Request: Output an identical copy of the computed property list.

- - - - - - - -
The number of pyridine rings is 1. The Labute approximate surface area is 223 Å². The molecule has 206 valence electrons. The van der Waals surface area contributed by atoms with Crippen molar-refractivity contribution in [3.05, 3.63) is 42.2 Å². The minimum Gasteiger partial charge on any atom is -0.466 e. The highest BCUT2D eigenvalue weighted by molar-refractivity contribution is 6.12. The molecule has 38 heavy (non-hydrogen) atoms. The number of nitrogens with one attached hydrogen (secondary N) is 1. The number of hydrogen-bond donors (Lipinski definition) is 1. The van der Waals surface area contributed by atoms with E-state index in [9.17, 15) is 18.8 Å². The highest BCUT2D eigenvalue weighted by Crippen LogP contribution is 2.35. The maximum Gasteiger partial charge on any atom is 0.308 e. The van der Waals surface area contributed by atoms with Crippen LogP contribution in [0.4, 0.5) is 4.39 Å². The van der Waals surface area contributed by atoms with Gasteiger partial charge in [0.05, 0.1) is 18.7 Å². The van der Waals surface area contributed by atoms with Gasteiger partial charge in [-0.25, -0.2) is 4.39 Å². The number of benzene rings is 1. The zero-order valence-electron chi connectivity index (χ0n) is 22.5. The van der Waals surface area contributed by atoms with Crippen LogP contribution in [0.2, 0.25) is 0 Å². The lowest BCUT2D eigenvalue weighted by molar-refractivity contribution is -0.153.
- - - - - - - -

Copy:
The number of pyridine rings is 1. The Labute approximate surface area is 223 Å². The molecule has 206 valence electrons. The van der Waals surface area contributed by atoms with Crippen molar-refractivity contribution in [3.05, 3.63) is 42.2 Å². The minimum Gasteiger partial charge on any atom is -0.466 e. The highest BCUT2D eigenvalue weighted by molar-refractivity contribution is 6.12. The molecule has 38 heavy (non-hydrogen) atoms. The number of nitrogens with one attached hydrogen (secondary N) is 1. The number of hydrogen-bond donors (Lipinski definition) is 1. The van der Waals surface area contributed by atoms with E-state index in [9.17, 15) is 18.8 Å². The highest BCUT2D eigenvalue weighted by Crippen LogP contribution is 2.35. The maximum Gasteiger partial charge on any atom is 0.308 e. The van der Waals surface area contributed by atoms with Crippen LogP contribution in [0.4, 0.5) is 4.39 Å². The van der Waals surface area contributed by atoms with Gasteiger partial charge in [0.05, 0.1) is 18.7 Å². The van der Waals surface area contributed by atoms with Gasteiger partial charge in [-0.25, -0.2) is 4.39 Å². The number of benzene rings is 1. The zero-order valence-electron chi connectivity index (χ0n) is 22.5. The van der Waals surface area contributed by atoms with Crippen LogP contribution in [0.2, 0.25) is 0 Å². The lowest BCUT2D eigenvalue weighted by molar-refractivity contribution is -0.153.